Porter scoffed when he first heard about the Westminster cross-country program, then one of the finest in the state. Coach Jack Hedges had his runners train 85 to 100 miles per week, about double the mileage commonly posted in current high school programs.
“I’m like, ‘Eighty-five to 100 miles a week? What are you guys? Idiots?’ ” Porter said. “But a month later, I was right there with them. . . . I fell in love with it.”
Four years later, as a sophomore pre-med student at UC Irvine, Porter fell in love with the film industry. A neighbor who piloted helicopters in movies introduced Porter to the business, and soon Porter was taking acting lessons and working in small parts, including posing as Mickey, Minnie and Donald Duck at Disneyland.
Some of the films and television shows he has worked in include:
* “The Poseidon Adventure” (Porter doubled for the only kid who survived the collision between tidal wave and ocean liner).
* “E.T.” (He doubled for the lead character, Elliott, and flew by the moon).
* “The Wonder Years” (doubles for the lead, Kevin).
* “On Golden Pond” (doubled for the grandson of Henry Fonda and Katharine Hepburn, went through a windshield when he crashed a boat into a rock).
* “Battle for the Planet of the Apes” (played the teen-age ape Cornelius, son of Caesar, played by Roddy McDowall).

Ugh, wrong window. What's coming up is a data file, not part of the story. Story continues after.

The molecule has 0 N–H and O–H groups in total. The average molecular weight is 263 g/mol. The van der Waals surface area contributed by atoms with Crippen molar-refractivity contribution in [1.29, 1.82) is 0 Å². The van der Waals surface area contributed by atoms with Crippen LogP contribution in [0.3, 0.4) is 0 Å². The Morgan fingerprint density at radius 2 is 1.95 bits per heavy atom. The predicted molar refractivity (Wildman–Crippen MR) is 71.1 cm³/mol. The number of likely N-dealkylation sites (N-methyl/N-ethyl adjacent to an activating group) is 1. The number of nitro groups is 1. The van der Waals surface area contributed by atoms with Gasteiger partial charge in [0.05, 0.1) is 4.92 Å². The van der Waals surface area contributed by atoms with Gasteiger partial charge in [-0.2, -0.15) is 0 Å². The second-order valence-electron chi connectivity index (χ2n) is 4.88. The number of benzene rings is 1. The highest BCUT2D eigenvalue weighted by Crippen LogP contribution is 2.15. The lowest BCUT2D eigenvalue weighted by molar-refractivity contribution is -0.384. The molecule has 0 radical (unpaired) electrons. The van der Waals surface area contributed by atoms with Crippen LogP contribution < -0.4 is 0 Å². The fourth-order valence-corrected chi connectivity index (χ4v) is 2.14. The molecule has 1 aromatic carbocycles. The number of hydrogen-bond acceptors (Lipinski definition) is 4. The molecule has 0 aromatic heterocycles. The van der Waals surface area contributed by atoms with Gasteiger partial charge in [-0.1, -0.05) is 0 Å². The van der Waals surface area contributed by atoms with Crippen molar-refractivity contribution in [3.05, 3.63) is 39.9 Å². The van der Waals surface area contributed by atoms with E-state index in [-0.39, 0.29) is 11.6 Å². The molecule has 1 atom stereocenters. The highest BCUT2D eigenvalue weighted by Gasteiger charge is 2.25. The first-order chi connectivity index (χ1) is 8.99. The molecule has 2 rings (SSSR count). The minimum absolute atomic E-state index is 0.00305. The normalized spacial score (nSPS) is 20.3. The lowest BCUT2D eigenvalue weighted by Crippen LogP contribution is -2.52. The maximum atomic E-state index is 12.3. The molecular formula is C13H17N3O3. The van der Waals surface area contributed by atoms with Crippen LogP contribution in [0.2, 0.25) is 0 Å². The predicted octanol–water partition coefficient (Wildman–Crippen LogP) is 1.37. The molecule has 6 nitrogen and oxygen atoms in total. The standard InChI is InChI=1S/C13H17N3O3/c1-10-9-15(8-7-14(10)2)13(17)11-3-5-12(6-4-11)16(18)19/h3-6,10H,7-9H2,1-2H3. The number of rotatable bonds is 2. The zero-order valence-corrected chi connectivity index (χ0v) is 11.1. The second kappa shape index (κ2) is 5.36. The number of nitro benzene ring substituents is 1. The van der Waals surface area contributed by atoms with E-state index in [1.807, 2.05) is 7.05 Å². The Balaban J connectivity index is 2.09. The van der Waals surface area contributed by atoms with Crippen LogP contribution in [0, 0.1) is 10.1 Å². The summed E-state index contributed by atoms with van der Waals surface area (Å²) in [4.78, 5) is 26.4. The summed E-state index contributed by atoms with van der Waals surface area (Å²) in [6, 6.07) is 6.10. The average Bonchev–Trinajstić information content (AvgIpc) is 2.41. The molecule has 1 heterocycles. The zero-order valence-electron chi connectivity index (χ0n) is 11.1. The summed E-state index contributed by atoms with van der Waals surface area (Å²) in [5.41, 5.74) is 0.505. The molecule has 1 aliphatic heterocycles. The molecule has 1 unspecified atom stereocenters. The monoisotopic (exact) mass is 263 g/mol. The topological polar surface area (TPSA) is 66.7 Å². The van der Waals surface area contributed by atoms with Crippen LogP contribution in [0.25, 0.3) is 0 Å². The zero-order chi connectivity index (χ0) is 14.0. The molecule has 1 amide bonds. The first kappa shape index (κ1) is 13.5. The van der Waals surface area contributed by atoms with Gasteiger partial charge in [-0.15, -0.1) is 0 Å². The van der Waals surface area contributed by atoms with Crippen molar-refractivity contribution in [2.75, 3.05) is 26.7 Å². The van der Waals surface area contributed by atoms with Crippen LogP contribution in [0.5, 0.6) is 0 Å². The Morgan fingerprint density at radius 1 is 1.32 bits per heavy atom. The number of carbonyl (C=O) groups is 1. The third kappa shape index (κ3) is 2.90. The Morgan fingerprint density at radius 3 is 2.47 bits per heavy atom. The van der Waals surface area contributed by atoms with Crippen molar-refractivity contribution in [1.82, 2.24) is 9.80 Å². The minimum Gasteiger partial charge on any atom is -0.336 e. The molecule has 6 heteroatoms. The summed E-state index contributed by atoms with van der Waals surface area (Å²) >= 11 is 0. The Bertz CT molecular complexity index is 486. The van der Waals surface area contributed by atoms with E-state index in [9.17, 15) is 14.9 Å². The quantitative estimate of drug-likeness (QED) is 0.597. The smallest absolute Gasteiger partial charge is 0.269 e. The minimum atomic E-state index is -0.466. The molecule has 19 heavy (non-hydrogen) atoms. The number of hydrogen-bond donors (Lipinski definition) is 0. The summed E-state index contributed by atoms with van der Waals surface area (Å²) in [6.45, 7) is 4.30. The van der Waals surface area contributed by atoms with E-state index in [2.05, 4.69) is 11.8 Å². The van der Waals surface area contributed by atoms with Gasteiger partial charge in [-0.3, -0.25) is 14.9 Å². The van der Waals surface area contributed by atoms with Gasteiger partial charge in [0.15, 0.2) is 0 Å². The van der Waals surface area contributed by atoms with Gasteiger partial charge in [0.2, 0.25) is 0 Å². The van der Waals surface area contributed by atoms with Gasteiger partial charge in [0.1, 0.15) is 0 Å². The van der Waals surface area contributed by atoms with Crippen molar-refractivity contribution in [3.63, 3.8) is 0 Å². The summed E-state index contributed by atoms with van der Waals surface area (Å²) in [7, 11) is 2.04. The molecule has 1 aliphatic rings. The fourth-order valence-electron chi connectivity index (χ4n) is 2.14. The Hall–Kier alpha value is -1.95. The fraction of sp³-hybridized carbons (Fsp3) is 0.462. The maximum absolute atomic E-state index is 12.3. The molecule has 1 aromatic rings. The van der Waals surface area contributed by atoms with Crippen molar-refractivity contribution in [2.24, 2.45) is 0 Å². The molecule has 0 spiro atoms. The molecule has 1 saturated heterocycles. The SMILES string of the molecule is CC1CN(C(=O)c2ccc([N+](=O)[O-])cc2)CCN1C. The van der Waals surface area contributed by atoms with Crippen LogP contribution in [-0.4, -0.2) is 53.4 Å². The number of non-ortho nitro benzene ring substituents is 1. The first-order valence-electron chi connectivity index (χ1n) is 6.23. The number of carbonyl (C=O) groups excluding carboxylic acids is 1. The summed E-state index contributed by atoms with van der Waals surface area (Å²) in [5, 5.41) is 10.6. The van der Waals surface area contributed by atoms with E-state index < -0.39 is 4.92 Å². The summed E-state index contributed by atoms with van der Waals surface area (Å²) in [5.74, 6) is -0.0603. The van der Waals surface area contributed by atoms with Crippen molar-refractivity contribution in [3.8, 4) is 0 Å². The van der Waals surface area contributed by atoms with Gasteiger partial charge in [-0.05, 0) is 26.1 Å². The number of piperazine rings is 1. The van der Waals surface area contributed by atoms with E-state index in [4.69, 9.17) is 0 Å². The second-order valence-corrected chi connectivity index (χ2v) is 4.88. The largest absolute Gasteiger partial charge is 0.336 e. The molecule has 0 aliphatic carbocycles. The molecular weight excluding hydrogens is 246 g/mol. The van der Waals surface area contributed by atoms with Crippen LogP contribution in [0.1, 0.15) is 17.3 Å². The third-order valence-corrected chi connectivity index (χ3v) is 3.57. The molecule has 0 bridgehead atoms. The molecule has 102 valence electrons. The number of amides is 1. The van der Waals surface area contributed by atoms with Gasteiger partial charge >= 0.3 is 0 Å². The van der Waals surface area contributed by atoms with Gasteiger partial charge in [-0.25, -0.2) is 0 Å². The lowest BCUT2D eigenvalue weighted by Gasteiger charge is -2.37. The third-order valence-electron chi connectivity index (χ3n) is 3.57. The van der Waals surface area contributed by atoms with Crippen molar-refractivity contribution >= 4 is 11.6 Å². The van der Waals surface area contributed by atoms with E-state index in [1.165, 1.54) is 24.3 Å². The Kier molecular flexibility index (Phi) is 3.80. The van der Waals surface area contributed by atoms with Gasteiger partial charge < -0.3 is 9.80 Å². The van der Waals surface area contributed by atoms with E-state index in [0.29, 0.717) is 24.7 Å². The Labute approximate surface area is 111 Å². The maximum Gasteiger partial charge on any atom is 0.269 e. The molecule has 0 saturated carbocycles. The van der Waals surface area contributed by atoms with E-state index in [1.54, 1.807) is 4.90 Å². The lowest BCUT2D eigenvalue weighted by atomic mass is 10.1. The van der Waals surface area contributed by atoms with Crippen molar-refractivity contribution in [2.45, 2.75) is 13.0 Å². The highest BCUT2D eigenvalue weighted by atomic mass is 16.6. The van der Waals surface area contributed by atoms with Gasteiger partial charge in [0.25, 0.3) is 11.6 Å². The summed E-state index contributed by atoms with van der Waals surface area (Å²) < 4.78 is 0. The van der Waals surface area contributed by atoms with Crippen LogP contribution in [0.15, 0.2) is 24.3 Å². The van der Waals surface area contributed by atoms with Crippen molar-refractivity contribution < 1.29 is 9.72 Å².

* “Every Which Way But Loose” (doubled for Clyde the orangutan, who sucker punched Clint Eastwood).
* “Rescue 911" (played a kid who set the house on fire).
* “Annie” (donned a red dress, white tights and curly red wig to double for the lead character in a bridge climbing scene in New Jersey).
* “The Shaggy D.A.” (doubled for the big pooch who always found himself in the midst of mischief).
* “Cat’s Eye” (played the little gremlin from Hell who steals the breath of sleeping children).
* “Nightmare on Elm Street, Part 5" (got knocked through a stained glass window as a teen-aged version of killer Freddie Krueger).
* “The Blob” (In this 1988 remake, Porter is one of the Blob’s many victims. In fact, producers used a picture of him being terrorized by the Blob for its promotional posters. Says Porter: “I was the Blob Poster Child.”). Others include “CHiPs,” “Battlestar Galactica,” “Little House on the Prairie,” “Fairie Tale Theater,” “Tales from the Crypt,” “The Wizard,” “Problem Child,” “Prancer,” “The Toy,” “Oh God!,” “The Towering Inferno” . . .
Even though he has worked in a glamorous field for two decades, Porter is modest and down to earth. He and his family live in a townhouse in Westminster, and when he’s not running, he spends his spare time leading Boy Scout Troop 514.
During the filming of “Terminator 2,” Porter made a deal with Schwarzenegger--if every member of Porter’s Boy Scout troop earned their fitness merit badges, Schwarzenegger would invite them onto the set.
“I had those kids doing push-ups and sit-ups until they were blue,” Porter said. "(Schwarzenegger) was great. He took time to talk with them and take pictures with each boy. They were ecstatic.”
Porter says if he decides to retire from acting, he’ll probably teach and/or coach. Kids, he says, relate well to him because of his size and outgoing personality.
“Of course this (career) is all I’ve ever done,” Porter says. “Doing something else might be scary.”
Then again, it might be just another role to master.